Yesterday I didn’t work – every Monday is a day off – and instead went around to all of the various bureaucratic offices with my teacher-contact to register my address, apply for a residence permit, and apply for a bank account. I was so grateful to have a native speaker alongside me; the appointments all went very well in great part (I believe) to the presence of someone who belonged in the country. She could speak with them far more quickly and fluently then I could, and was herself clearly German. Despite a natural suspicion, everyone seemed very friendly because of her. The people who work in these offices hear a lot of non-Germans attempt to get German residency because German social programs are all-encompassing and generous. The woman at the city hall said that she sees a number of people who have a family outside Germany and get money from the German government to support this family.

This sentiment seems slightly anti-immigration to me, though I understand a system that pays for non-citizens who don’t work in the country can’t be sustained. Certainly it’s difficult that people in Bulgaria or Romania have no good options in their own countries, but for all its economic success Germany can’t support all of Europe. I have to settle on the fact that it’s a difficult question and I understand both sides. It seems a bit of a cop-out.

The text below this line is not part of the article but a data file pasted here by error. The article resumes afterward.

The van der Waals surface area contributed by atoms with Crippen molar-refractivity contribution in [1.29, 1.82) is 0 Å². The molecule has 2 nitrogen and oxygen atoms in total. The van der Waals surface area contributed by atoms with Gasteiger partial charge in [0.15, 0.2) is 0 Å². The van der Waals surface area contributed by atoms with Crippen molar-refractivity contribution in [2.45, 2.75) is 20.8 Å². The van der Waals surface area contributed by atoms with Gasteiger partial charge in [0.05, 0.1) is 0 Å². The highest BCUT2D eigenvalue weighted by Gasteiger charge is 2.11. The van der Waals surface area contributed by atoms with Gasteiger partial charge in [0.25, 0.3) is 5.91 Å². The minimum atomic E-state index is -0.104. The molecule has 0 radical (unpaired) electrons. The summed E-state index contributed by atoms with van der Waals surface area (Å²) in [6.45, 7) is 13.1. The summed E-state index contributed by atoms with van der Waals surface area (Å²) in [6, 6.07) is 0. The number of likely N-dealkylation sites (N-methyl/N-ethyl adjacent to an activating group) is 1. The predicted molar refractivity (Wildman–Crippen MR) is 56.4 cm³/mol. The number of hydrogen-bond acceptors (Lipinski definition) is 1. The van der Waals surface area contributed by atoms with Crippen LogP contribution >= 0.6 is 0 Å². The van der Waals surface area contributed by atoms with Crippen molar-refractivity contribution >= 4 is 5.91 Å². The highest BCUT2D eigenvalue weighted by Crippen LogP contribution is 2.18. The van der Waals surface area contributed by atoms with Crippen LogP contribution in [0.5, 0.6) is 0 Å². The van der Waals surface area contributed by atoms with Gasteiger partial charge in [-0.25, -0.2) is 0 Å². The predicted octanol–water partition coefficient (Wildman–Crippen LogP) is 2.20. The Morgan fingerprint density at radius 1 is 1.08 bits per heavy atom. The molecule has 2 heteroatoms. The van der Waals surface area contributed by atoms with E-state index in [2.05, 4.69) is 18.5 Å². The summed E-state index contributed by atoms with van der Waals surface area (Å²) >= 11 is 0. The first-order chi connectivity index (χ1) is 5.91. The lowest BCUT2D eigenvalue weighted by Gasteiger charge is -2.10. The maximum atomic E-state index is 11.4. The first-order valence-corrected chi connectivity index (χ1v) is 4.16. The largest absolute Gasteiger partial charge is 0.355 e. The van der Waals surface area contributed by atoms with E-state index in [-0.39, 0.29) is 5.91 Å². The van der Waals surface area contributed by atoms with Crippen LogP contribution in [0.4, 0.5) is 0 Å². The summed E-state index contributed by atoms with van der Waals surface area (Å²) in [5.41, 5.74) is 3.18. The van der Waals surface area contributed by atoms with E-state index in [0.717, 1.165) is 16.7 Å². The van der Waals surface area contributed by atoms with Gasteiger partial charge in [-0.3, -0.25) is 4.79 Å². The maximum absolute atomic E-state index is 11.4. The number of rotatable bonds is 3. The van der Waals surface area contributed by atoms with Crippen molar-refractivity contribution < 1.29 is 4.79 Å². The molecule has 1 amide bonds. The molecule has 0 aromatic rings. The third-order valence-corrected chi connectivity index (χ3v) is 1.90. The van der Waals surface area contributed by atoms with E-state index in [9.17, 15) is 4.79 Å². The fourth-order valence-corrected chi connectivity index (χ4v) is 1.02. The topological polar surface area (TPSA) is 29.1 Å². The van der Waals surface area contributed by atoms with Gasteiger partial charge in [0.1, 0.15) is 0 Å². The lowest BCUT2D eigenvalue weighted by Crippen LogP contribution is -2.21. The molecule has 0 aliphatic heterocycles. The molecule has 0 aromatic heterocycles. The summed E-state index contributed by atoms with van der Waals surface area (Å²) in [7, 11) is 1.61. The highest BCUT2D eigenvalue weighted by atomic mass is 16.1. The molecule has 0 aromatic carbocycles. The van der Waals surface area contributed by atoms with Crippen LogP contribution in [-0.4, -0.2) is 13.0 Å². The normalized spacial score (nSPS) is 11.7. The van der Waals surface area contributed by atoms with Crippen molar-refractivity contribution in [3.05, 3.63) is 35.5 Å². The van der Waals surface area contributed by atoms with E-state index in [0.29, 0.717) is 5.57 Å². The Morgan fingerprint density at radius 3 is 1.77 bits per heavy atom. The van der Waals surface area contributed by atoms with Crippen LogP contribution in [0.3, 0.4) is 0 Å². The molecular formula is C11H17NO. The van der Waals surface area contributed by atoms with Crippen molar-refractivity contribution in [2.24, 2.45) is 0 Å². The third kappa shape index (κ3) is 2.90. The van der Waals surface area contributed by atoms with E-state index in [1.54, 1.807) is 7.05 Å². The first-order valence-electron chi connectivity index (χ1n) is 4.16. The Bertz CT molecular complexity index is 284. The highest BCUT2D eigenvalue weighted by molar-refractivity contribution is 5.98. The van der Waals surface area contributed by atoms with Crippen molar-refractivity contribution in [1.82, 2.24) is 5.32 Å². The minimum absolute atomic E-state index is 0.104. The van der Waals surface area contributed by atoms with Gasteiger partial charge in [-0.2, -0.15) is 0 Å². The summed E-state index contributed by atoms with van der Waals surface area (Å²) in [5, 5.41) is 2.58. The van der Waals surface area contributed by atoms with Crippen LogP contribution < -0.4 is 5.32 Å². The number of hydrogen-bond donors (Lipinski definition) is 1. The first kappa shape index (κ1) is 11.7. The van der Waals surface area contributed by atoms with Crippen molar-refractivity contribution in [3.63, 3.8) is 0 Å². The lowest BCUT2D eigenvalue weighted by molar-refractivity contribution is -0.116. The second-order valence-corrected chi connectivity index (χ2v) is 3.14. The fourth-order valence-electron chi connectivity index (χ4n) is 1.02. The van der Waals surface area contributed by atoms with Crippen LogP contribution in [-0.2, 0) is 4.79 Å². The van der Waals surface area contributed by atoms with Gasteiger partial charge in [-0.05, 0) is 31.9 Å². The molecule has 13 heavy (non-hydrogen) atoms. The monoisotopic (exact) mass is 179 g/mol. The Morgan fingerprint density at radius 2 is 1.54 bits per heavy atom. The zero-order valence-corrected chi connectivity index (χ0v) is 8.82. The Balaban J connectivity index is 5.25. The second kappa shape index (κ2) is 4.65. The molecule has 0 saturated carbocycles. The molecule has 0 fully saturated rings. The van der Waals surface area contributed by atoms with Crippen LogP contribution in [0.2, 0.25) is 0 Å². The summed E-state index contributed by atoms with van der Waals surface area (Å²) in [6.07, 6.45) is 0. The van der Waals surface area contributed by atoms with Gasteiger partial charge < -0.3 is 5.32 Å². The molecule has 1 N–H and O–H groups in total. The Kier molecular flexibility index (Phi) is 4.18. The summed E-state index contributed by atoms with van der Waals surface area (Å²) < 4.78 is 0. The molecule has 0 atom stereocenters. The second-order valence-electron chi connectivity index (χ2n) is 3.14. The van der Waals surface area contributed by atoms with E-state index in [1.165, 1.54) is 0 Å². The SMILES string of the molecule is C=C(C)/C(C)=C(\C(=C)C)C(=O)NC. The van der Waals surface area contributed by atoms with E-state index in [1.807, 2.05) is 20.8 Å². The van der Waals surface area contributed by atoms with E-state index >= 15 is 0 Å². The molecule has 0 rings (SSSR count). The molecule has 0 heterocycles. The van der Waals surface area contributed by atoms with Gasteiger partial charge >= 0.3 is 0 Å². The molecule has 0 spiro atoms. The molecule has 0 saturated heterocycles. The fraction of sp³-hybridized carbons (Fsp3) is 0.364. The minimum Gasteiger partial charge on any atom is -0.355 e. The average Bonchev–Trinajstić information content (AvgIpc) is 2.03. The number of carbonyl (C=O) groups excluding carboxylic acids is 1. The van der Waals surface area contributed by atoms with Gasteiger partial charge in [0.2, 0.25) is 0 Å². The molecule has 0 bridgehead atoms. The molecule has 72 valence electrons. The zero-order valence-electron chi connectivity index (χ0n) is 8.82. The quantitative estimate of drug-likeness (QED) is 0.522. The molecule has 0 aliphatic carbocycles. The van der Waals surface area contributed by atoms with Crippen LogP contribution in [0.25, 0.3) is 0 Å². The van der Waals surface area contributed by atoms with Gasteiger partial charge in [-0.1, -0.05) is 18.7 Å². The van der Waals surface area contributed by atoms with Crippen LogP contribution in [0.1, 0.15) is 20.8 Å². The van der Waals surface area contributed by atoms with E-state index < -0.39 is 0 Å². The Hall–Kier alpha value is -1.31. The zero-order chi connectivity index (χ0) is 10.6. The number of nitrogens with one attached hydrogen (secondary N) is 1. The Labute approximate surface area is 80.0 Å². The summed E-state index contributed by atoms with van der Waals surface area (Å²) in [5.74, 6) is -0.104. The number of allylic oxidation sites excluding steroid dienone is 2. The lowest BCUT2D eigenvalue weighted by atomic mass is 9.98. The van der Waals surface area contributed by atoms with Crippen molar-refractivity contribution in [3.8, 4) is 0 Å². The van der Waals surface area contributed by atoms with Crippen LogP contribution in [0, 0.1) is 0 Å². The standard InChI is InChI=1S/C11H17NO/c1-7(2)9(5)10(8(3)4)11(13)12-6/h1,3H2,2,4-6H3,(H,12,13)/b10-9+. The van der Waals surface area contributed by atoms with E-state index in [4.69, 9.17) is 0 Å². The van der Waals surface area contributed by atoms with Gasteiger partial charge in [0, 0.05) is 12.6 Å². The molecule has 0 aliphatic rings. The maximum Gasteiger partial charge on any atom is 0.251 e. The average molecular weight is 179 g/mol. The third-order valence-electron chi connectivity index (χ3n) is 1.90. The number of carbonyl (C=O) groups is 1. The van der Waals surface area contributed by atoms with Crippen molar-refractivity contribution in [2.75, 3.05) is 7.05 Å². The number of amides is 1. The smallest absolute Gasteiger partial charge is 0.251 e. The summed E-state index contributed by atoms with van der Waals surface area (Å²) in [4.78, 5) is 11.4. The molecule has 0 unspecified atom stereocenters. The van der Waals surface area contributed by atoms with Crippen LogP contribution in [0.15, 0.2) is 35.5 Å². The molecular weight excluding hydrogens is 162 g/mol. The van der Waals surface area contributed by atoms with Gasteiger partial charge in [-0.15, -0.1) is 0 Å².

I’ll end this long post with an example of the German character: this weekend a protest came through the neighborhood where I’m staying. It primarily included a bunch of trucks and cars, including what looked like trucks from waste collection and scrapyard facilities. These vehicles had signs on their fronts saying things like “Is This Integration?” and “More Than 10,000 People With Lives Ruined!” and “Show the People What it Is!” but I have no idea what the protest was actually about. The Germans I spoke with seemed equally puzzled. The people driving the trucks honked their horns and rang bells, though they also stopped politely at stoplights and stop signs, and to let people cross. 

Excuse the roof, this picture was taken out of a third-story window.

Even funnier than the polite demonstrators, though, was that a police car drove in front of and behind the whole procession. It turns out that if someone in Germany wants to have a protest, they must first inform the local police station and get a permit. The police station will send someone to watch over the situation, but not interfere with whatever is happening unless things get out of hand. 

In Germany, even protests are by the rules.

Friday, September 14, 2012

Cologne Adventure

A great deal has happened in a couple of days.

On Wednesday I helped to teach a lesson on parts of the body to “nine-year-olds” comprised of my fellow teaching assistants acting like children. After another evening of information about the Fulbright Program, health insurance, and alumni organizations, I went to bed early and got up dark and early for our trip back to Cologne.

The Cologne main train station (Hauptbahnhof) has these amazing short-term luggage storage containers: you put in €3, shove your suitcase into the little box that opens up, and wait. The door closes, your luggage is whisked away, and you can retrieve it with a little card the machine spits out after taking your money. I think everything goes to underground storage. Wherever my huge suitcase was stored, I appreciated seven hours to explore Cologne without dragging along sixty-something pounds of my life behind me.